Cassini sees Titan cooking up smog

Feb 05, 2013 by Jia-Rui C. Cook
Cassini sees Titan cooking up smog
Reflection of Sunlight off Titan Lake. Credit: NASA/JPL/University of Arizona/DLR

(Phys.org)—A paper published this week using data from NASA's Cassini mission describes in more detail than ever before how aerosols in the highest part of the atmosphere are kick-started at Saturn's moon Titan. Scientists want to understand aerosol formation at Titan because it could help predict the behavior of smoggy aerosol layers on Earth.

According to the new paper, published this week in the Proceedings of the National Academy of Sciences, Titan's trademark reddish-brown smog appears to begin with solar radiation on molecules of nitrogen and methane in the ionosphere, which creates a soup of negative and positive ions. Collisions among the organic molecules and the ions help the molecules grow into bigger and more complex aerosols. Lower down in the atmosphere, these aerosols bump into each other and coagulate, and at the same time interact with other, neutral particles. Eventually, they form the heart of the physical processes that rain hydrocarbons on Titan's surface and form lakes, channels and dunes.

The paper was led by Panayotis Lavvas, a Cassini participating scientist based at the University of Reims, Champagne-Ardenne, France. The team analyzed data from three Cassini instruments—the plasma spectrometer, the ion and neutral mass spectrometer, and the radio and science experiment. They compared their results to those obtained by ESA's on its descent through the Titan atmosphere in 2005 and found they were compatible.

Explore further: Scientists find meteoritic evidence of Mars water reservoir

Related Stories

Cassini Returns to Southern Hemisphere of Titan

Jan 12, 2010

(PhysOrg.com) -- NASA'S Cassini spacecraft will return to Titan's southern hemisphere on a flyby tomorrow, Jan. 12, plunging to within about 1,050 kilometers (about 670 miles) of the hazy moon's surface.

Cassini spots mini Nile River on Saturn moon Titan

Dec 12, 2012

(Phys.org)—The international Cassini mission has spotted what appears to be a miniature extraterrestrial version of the Nile River: a river valley on Saturn's moon Titan that stretches more than 400 km ...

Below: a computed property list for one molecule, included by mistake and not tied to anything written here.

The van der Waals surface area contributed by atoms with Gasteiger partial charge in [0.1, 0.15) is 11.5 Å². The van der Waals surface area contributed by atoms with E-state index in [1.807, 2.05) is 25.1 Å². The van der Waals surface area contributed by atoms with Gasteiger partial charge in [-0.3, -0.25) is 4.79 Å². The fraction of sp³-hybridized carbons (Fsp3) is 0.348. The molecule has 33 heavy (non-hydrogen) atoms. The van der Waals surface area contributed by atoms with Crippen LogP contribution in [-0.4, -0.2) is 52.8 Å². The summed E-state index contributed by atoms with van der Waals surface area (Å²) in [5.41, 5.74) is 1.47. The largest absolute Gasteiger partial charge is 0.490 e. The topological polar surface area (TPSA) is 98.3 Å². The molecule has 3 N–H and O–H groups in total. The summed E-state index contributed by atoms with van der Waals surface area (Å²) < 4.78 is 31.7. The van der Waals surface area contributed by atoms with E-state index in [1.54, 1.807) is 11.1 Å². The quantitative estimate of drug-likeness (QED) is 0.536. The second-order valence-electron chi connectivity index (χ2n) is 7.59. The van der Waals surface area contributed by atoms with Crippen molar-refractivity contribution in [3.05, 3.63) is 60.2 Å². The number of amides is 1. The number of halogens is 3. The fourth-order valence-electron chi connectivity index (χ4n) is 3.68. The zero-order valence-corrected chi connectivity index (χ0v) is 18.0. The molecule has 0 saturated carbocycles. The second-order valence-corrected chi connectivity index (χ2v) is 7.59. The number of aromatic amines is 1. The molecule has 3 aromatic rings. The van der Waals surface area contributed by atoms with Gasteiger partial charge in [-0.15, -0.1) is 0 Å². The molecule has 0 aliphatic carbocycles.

The Titanian seasons turn, turn, turn

Jul 11, 2012

(Phys.org) -- Images from NASA's Cassini spacecraft show a concentration of high-altitude haze and a vortex materializing at the south pole of Saturn's moon Titan, signs that the seasons are turning on Saturn's ...

Lake detected near equator of Saturn's moon Titan

Jun 13, 2012

(Phys.org) -- NASA's Cassini spacecraft has spied long-standing methane lakes, or puddles, in the "tropics" of Saturn's moon Titan. One of the tropical lakes appears to be about half the size of Utah's Great ...

Titan shines in latest Cassini shots

Dec 03, 2012

Last Thursday, November 29, Cassini sailed past Titan for yet another close encounter, coming within 1,014 kilometers (603 miles) of the cloud-covered moon in order to investigate its thick, complex atmosphere. ...

Recommended for you

Why is Venus so horrible?

3 hours ago

Venus sucks. Seriously, it's the worst. The global temperature is as hot as an oven, the atmospheric pressure is 90 times Earth, and it rains sulfuric acid. Every part of the surface of Venus would kill you ...

Image: Christmas wrapping the Sentinel-3A antenna

6 hours ago

The moment a team of technicians, gowned like hospital surgeons, wraps the Sentinel-3A radar altimeter in multilayer insulation to protect it from the temperature extremes found in Earth orbit.

Video: Flying over Becquerel

6 hours ago

This latest release from the camera on ESA's Mars Express is a simulated flight over the Becquerel crater, showing large-scale deposits of sedimentary material.

Spinning up a dust devil on Mars

7 hours ago

Spinning up a dust devil in the thin air of Mars requires a stronger updraft than is needed to create a similar vortex on Earth, according to research at The University of Alabama in Huntsville (UAH).

User comments : 4

Adjust slider to filter visible comments by rank

Display comments: newest first

cantdrive85
1 / 5 (8) Feb 05, 2013
So that's weird, plasma interactions drive the process. And by the description in the article, they need to find themselves someone who knows a bit about said interactions.
Ramael
4 / 5 (2) Feb 05, 2013
If life could evolve on a hydrocarbon world like this.. say if it was closer to the sun, considering the atmosphere wouldn't develop an ozone layer, therefore continuously producing hydrocarbons, with oxygen naturally oxidizing into oxides, etc... would a plant like analogue even evolve on a world like this?
Sinister1811
2.1 / 5 (7) Feb 05, 2013
It's possible there could still be methanogenic life on Titan. Scientists are still considering the possibility:
http://en.wikiped...on_Titan
ScottyB
2.3 / 5 (3) Feb 06, 2013
Read the book Titan by Stephen Baxter, it talks about life evolving on Titan after the sun expands. its a great read!

Please sign in to add a comment. Registration is free, and takes less than a minute. Read more

Click here to reset your password.
Sign in to get notified via email when new comments are made.